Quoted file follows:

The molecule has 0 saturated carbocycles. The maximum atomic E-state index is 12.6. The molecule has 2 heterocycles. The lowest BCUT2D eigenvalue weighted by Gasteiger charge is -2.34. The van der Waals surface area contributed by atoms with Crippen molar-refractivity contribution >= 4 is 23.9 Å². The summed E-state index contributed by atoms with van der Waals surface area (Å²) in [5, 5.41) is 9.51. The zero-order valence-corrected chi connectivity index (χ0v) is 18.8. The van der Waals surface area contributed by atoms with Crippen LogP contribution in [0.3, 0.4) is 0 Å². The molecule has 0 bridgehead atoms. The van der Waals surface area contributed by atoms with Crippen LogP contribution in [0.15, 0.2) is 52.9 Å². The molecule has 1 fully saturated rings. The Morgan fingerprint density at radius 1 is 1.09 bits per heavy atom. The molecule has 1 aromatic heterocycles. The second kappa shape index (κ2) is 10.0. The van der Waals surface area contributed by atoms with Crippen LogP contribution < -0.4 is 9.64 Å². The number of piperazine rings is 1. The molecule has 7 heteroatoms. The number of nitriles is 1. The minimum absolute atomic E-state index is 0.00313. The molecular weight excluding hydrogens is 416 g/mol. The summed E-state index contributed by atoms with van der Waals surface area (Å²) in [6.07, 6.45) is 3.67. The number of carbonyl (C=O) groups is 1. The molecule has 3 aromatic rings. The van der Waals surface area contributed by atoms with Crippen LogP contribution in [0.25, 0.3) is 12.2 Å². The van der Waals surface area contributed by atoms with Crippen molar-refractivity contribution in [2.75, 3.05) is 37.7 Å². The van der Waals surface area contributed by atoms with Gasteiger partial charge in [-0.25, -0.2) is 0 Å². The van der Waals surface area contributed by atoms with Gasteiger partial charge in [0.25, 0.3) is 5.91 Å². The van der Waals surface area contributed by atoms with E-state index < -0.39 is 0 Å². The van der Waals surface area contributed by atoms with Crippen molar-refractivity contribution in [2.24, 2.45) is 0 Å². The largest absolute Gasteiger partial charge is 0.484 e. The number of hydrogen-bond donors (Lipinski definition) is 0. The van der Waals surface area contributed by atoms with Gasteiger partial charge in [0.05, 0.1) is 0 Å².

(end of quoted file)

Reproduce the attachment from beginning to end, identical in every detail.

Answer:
The molecule has 0 saturated carbocycles. The maximum atomic E-state index is 12.6. The molecule has 2 heterocycles. The lowest BCUT2D eigenvalue weighted by Gasteiger charge is -2.34. The van der Waals surface area contributed by atoms with Crippen molar-refractivity contribution >= 4 is 23.9 Å². The summed E-state index contributed by atoms with van der Waals surface area (Å²) in [5, 5.41) is 9.51. The zero-order valence-corrected chi connectivity index (χ0v) is 18.8. The van der Waals surface area contributed by atoms with Crippen LogP contribution in [0.3, 0.4) is 0 Å². The molecule has 0 bridgehead atoms. The van der Waals surface area contributed by atoms with Crippen LogP contribution in [0.15, 0.2) is 52.9 Å². The molecule has 1 fully saturated rings. The Morgan fingerprint density at radius 1 is 1.09 bits per heavy atom. The molecule has 1 aromatic heterocycles. The second kappa shape index (κ2) is 10.0. The van der Waals surface area contributed by atoms with Crippen LogP contribution < -0.4 is 9.64 Å². The number of piperazine rings is 1. The molecule has 7 heteroatoms. The number of nitriles is 1. The minimum absolute atomic E-state index is 0.00313. The molecular weight excluding hydrogens is 416 g/mol. The summed E-state index contributed by atoms with van der Waals surface area (Å²) in [6.07, 6.45) is 3.67. The number of carbonyl (C=O) groups is 1. The molecule has 3 aromatic rings. The van der Waals surface area contributed by atoms with Crippen LogP contribution in [0.25, 0.3) is 12.2 Å². The van der Waals surface area contributed by atoms with Crippen molar-refractivity contribution in [2.75, 3.05) is 37.7 Å². The van der Waals surface area contributed by atoms with Gasteiger partial charge in [-0.25, -0.2) is 0 Å². The van der Waals surface area contributed by atoms with Gasteiger partial charge in [0.25, 0.3) is 5.91 Å². The van der Waals surface area contributed by atoms with E-state index < -0.39 is 0 Å². The van der Waals surface area contributed by atoms with Crippen molar-refractivity contribution in [2.24, 2.45) is 0 Å². The largest absolute Gasteiger partial charge is 0.484 e. The number of hydrogen-bond donors (Lipinski definition) is 0. The van der Waals surface area contributed by atoms with Gasteiger partial charge in [0.05, 0.1) is 0 Å².